May 11

1852 in Thoreau’s Journal:


The birches at a distance appear as a thin green veil—in their expanding leaves.


1856 in Thoreau’s Journal:

Either nature may be changed or man. Some animals, as frogs or musquash are fitted to live in the marsh.


Only a portion of the earth is habitable by man. Is the earth improving or deteriorating in this respect? Does it require to be improved by the hands of man or is man to live more naturally and so more safely?

May 10, 1852

in Thoreau’s Journal:


For some reason I now remember the autumn….We remember the autumn to best advantage in the spring—the finest aroma of it reaches us then.

May 9

1852 in Thoreau’s Journal:


The gray-misty looking deciduous woods now appear to inbosom the evergreens which before stood out distinct—



May 8, 1852

in Thoreau’s Journal:

 A fresh scent blows up from the meadows, the river rapidly going down….I am most impressed by the rapidity of the changes within a week…Methinks the scent is a more primitive inquisition than the eye.— more oracular and trust-worthy.  When I criticize my own writing I go by the scent, as it were. The scent reveals of course what is concealed from the other senses— By it I detect earthiness.


May 7, 1852

 in Thoreau’s Journal:

I think that birds vary their notes considerably with the seasons.


When I hear a bird singing I cannot think of any words that will imitate it––

May 6, 1852

 in Thoreau’s Journal:

It is pleasant when the road winds along the side of a hill with a thin fringe of wood through which to look into the low land—


It furnishes both shade & frame for your pictures as this corner road.

May 5, 1852

 in Thoreau’s Journal:

A really warm day. I perspire in my thick coat….The maple-tops show red with their blossoms against the higher trees….The red maples & elms now covered with full rich [color] are now on the whole the most common & obvious blossoms.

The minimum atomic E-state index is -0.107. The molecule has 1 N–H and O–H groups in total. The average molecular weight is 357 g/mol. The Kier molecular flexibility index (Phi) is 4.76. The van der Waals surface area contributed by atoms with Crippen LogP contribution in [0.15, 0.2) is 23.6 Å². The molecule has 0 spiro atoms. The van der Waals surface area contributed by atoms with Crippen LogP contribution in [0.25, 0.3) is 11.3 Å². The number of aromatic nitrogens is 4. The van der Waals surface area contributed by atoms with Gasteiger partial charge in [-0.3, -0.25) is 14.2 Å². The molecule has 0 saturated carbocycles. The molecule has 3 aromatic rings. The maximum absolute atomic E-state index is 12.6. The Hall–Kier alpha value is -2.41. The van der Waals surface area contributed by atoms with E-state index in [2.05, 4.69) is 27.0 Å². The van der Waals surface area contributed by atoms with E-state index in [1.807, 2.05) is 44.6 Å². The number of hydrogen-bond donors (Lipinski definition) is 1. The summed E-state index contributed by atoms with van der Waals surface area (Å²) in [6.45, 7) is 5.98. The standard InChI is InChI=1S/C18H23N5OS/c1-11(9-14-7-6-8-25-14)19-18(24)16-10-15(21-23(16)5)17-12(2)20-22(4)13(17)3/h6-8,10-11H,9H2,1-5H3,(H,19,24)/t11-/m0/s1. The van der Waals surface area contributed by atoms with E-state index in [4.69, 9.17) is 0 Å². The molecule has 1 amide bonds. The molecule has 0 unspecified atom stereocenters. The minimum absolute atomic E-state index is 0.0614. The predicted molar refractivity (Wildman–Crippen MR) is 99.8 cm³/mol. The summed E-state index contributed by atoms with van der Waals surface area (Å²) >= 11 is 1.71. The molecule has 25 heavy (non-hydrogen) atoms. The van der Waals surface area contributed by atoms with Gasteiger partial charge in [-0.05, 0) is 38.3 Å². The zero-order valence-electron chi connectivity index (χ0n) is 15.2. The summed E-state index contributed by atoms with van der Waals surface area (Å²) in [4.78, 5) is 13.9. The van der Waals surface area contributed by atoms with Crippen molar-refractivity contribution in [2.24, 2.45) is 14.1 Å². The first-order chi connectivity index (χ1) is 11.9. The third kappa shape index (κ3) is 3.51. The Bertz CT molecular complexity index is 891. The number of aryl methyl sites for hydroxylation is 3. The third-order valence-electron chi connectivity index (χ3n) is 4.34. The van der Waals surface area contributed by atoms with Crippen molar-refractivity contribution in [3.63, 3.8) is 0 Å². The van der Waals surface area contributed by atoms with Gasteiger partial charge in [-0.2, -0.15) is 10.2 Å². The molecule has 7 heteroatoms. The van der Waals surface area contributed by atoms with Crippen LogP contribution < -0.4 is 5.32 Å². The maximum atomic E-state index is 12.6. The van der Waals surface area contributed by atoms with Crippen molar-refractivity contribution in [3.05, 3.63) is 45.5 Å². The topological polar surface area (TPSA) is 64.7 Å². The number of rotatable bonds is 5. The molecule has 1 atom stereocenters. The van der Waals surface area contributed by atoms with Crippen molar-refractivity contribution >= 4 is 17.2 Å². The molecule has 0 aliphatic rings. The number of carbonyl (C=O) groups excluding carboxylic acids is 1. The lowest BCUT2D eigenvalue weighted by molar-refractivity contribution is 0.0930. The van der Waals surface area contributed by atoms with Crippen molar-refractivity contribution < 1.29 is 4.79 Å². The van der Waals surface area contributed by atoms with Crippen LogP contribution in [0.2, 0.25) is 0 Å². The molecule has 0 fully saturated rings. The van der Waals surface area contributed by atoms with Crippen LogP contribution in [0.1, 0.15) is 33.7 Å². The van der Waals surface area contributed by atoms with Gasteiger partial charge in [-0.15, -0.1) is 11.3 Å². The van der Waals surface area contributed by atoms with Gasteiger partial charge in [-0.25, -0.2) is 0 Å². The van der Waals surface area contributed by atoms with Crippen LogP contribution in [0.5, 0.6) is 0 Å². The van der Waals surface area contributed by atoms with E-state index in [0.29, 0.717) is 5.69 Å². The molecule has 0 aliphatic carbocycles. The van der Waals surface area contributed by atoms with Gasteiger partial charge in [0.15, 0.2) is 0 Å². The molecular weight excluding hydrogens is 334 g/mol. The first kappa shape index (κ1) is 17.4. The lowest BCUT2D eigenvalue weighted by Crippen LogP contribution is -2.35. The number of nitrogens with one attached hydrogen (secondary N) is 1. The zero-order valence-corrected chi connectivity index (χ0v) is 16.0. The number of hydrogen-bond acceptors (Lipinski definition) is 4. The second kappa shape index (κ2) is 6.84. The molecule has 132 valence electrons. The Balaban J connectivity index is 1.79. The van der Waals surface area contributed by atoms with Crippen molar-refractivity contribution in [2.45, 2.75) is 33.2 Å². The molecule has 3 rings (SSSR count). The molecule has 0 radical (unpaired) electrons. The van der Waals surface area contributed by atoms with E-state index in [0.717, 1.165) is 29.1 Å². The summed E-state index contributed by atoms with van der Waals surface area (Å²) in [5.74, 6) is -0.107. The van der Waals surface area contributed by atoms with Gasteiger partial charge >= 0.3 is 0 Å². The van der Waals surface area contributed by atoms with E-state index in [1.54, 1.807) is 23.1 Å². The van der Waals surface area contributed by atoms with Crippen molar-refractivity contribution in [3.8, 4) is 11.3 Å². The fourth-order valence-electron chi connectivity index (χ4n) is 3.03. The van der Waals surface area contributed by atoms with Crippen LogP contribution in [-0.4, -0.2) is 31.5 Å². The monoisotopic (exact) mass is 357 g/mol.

It is their season, and they are worthy of it…Every part of the world is beautiful today—

May 3, 1852

 in Thoreau’s Journal:

How cheering & glorious any landscape viewed from an eminence!  For every one has its horizon & sky. It is so easy to take wide views.


Snow on the mts.  The wood thrush reminds me of cool mt. springs & morning walks.

May 2, 1852

 in Thoreau’s Journal:

The handsome blood red lackered?—marks on the edge & under the edge of the painted-tortoises shell—like the marks on a waiter—concentric—few colors like it in nature. This tortoise too like the guttata painted on these parts of its shell and on legs & tail in this style—but throat bright yellow stripes.  Sternum dull Yellowish or buff. It hisses like the spotted— Tortoises everywhere coupling— Is the male the large & flatter with depressed sternum—  It so seems? There is  some regularity in the guttatas spots—generally a straight row on back. Some of the spots are orange some times on the head. 


May 1, 2018

May 1, 1852

 in Thoreau’s Journal:


The smell of our fresh meadows—from which the flood has in some measure receded—reminds me of the scent of salt marshes to which it corresponds.  A coarse grass is starting up all the greener & more luxuriant for the freshet—1 foot high.